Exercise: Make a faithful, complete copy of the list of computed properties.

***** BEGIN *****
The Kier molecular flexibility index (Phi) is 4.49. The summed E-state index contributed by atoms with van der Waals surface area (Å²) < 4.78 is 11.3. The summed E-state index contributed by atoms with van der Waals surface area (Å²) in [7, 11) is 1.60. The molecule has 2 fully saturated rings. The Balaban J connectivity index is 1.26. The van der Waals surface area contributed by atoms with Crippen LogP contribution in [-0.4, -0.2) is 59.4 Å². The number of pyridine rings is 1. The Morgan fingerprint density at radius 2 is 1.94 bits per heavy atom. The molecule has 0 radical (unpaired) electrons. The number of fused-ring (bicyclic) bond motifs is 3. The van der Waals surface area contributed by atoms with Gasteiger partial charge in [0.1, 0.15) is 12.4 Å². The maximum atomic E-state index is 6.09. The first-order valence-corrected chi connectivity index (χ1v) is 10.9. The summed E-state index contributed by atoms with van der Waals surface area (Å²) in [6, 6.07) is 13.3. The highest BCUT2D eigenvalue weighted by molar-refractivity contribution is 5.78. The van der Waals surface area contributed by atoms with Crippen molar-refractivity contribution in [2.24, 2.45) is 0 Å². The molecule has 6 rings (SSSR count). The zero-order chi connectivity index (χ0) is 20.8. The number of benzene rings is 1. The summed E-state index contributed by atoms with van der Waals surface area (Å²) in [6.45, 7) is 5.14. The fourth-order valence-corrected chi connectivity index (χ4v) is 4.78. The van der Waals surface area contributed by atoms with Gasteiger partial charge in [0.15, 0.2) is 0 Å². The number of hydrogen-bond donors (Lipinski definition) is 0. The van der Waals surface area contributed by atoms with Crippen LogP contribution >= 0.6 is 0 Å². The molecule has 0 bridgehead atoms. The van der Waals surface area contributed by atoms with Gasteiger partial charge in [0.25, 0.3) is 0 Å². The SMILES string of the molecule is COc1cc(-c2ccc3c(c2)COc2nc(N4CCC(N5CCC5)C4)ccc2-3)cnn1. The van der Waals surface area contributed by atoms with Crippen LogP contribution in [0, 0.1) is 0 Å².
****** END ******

The Kier molecular flexibility index (Phi) is 4.49. The summed E-state index contributed by atoms with van der Waals surface area (Å²) < 4.78 is 11.3. The summed E-state index contributed by atoms with van der Waals surface area (Å²) in [7, 11) is 1.60. The molecule has 2 fully saturated rings. The Balaban J connectivity index is 1.26. The van der Waals surface area contributed by atoms with Crippen LogP contribution in [-0.4, -0.2) is 59.4 Å². The number of pyridine rings is 1. The Morgan fingerprint density at radius 2 is 1.94 bits per heavy atom. The molecule has 0 radical (unpaired) electrons. The number of fused-ring (bicyclic) bond motifs is 3. The van der Waals surface area contributed by atoms with Gasteiger partial charge in [0.1, 0.15) is 12.4 Å². The maximum atomic E-state index is 6.09. The first-order valence-corrected chi connectivity index (χ1v) is 10.9. The summed E-state index contributed by atoms with van der Waals surface area (Å²) in [6, 6.07) is 13.3. The highest BCUT2D eigenvalue weighted by molar-refractivity contribution is 5.78. The van der Waals surface area contributed by atoms with Crippen molar-refractivity contribution in [2.24, 2.45) is 0 Å². The molecule has 6 rings (SSSR count). The zero-order chi connectivity index (χ0) is 20.8. The number of benzene rings is 1. The summed E-state index contributed by atoms with van der Waals surface area (Å²) in [6.45, 7) is 5.14. The fourth-order valence-corrected chi connectivity index (χ4v) is 4.78. The van der Waals surface area contributed by atoms with Gasteiger partial charge in [0.15, 0.2) is 0 Å². The number of hydrogen-bond donors (Lipinski definition) is 0. The van der Waals surface area contributed by atoms with Crippen LogP contribution >= 0.6 is 0 Å². The molecule has 0 bridgehead atoms. The van der Waals surface area contributed by atoms with Gasteiger partial charge in [0.25, 0.3) is 0 Å². The SMILES string of the molecule is COc1cc(-c2ccc3c(c2)COc2nc(N4CCC(N5CCC5)C4)ccc2-3)cnn1. The van der Waals surface area contributed by atoms with Crippen LogP contribution in [0, 0.1) is 0 Å².